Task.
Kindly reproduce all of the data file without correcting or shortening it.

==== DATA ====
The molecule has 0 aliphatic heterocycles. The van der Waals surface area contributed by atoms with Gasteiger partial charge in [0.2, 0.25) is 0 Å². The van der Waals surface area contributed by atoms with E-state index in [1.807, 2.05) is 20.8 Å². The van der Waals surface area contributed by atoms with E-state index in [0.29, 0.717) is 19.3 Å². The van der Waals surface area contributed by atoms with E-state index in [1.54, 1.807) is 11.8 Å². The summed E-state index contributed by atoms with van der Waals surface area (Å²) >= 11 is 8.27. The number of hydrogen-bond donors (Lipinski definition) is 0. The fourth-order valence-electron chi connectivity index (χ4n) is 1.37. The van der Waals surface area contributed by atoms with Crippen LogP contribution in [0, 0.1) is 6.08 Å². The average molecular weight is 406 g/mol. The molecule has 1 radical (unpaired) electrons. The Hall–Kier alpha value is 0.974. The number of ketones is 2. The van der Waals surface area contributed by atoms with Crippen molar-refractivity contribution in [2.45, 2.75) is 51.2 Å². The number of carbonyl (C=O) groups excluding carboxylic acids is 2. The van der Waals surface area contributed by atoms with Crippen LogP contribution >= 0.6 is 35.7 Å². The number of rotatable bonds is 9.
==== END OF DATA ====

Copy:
The molecule has 0 aliphatic heterocycles. The van der Waals surface area contributed by atoms with Gasteiger partial charge in [0.2, 0.25) is 0 Å². The van der Waals surface area contributed by atoms with E-state index in [1.807, 2.05) is 20.8 Å². The van der Waals surface area contributed by atoms with E-state index in [0.29, 0.717) is 19.3 Å². The van der Waals surface area contributed by atoms with E-state index in [1.54, 1.807) is 11.8 Å². The summed E-state index contributed by atoms with van der Waals surface area (Å²) >= 11 is 8.27. The number of hydrogen-bond donors (Lipinski definition) is 0. The fourth-order valence-electron chi connectivity index (χ4n) is 1.37. The van der Waals surface area contributed by atoms with Crippen LogP contribution in [0, 0.1) is 6.08 Å². The average molecular weight is 406 g/mol. The molecule has 1 radical (unpaired) electrons. The Hall–Kier alpha value is 0.974. The number of ketones is 2. The van der Waals surface area contributed by atoms with Crippen molar-refractivity contribution in [2.45, 2.75) is 51.2 Å². The number of carbonyl (C=O) groups excluding carboxylic acids is 2. The van der Waals surface area contributed by atoms with Crippen LogP contribution >= 0.6 is 35.7 Å². The number of rotatable bonds is 9.